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Sartell Newsleader • www.thenewsleaders.com vibrant colors in exam rooms, and the natural earth tones and stonework on the entry and lobby areas. Sartell Pediatrics’ interior design was done by HMA Architects, based on input from the clinic’s owners, Dr. David and Jill Smith. The contractor for the 4,000-square-foot remodeling job was R.A. Morton Construction Managers. The cost of the retrofit project was $600,000. Other medical facilities that made the magazine’s honor roll are Amberwing, Duluth; St. Luke’s Medical Center, Duluth; the Mother Baby Center, Minneapolis; Stillwater Medical Group, Mahtomedi Clinic; HealthEast Midway Clinic, St. Paul; Riverwood Healthcare Center, Aitkin; and the Hazelden Center for Youth and Families, Plymouth.
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Sartell Newsleader • www.thenewsleaders.com
4 contributed photo
Paige, Shawn and Brady Grabow hold the weird-andwacky bras they designed and created for the “BRAsterpiece” exhibit at the River’s Edge Convention Center, which starts July 1. Paige (left) holds a pink-sequined bra that she titled, “It’s not the size of the girl, but the size of the fight in the girl.” Shawn (middle) is displaying a feathered bra he and son Brady made. It’s called “Give a HOOT in the fight against breast cancer.” Brady is holding a Pac-Man bra, made by sister Paige.
Bras from front page
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of marketing and communications for “Bra Day USA,” the national campaign to raise breastcancer awareness. Bra Day actually started two years ago in Canada. This is its second year in the United States, Petermeier said. Although the BRAmeister exhibit will mention Bra Day USA, the actual Bra Day is slated for Oct.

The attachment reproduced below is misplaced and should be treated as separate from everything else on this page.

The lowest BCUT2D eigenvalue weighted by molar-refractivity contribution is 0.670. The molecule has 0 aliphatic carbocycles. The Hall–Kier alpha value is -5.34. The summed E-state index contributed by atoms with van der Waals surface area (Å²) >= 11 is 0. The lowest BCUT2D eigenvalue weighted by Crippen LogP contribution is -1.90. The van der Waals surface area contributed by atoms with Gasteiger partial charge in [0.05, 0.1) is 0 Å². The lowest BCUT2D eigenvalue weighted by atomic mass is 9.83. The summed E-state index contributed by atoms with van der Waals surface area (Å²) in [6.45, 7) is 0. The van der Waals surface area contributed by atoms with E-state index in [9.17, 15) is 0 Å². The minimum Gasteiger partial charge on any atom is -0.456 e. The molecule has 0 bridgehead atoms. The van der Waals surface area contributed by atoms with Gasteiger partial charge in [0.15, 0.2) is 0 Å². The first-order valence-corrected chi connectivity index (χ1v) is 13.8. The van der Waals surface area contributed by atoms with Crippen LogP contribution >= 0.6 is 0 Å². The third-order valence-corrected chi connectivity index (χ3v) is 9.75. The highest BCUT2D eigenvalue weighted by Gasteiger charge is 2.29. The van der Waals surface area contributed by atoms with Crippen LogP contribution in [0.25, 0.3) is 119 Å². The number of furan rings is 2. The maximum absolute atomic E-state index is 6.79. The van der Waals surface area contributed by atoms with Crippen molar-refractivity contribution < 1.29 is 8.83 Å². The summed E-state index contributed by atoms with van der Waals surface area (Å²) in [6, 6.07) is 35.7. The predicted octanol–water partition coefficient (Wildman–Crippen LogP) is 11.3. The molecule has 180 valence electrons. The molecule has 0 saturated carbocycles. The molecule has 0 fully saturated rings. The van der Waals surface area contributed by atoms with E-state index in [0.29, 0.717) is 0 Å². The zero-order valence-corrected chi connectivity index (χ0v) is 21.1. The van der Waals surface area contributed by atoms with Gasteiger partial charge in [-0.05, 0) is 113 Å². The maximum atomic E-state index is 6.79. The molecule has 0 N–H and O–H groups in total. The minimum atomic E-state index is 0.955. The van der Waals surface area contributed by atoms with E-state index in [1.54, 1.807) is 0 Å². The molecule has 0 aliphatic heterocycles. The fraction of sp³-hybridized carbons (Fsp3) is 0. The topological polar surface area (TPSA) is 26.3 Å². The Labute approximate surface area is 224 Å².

Friday, June 28, 2013
16 at Le St. Germain in St. Cloud and will feature a presentation by a breast-reconstruction plastic surgeon. MidSota Clinic is well known for plastic-surgery procedures, including breast reconstructions. Petermeier said only seven of 10 women are informed of the option of breast reconstruction at the time of their breast-cancer diagnosis. “It’s something all women should be made aware of,” she said. “Not every woman chooses that option, but for many who do, it gives them something to look forward to after treatment. Many women are also uninsured or underinsured, and they tend to be forgotten.” Eve Wallinga, a breast-cancer survivor who lives in St. Cloud, is another bra artist whose work will be featured in “BRAster-
piece.” Her work of art expresses the idea that “the lowest ebb is the turn of the tide,” a message of hope for breast-cancer victims. The bra shows a little seashore with waves lapping onto it and is decorated with actual little seashells Wallinga has collected. “Breast reconstruction is important because it’s a way of taking control of one’s body again,” Wallinga said. Wallinga was diagnosed with breast cancer in 2006, two years after one of her best friends, Jane Bennett of Sartell, was diagnosed with the disease. Bennett died of breast cancer two years ago after a long struggle. “I’m doing really good,” Wallinga said. “It’s been seven years since I was diagnosed. Just five years of being cancer-free is a big milestone, so hopefully it’s all behind me.”
Council to meet once monthly
Sartell residents might want to note there will be only
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one city council meeting per month through the rest of the summer season. In May, the council decided it could get all of its business done in one meeting each
summer month rather than the customary two meetings per month. The council will convene at 7 a.m. Monday, July 8 and at 7 p.m. Monday, Aug. 12.
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Sartell Newsleader • www.thenewsleaders.com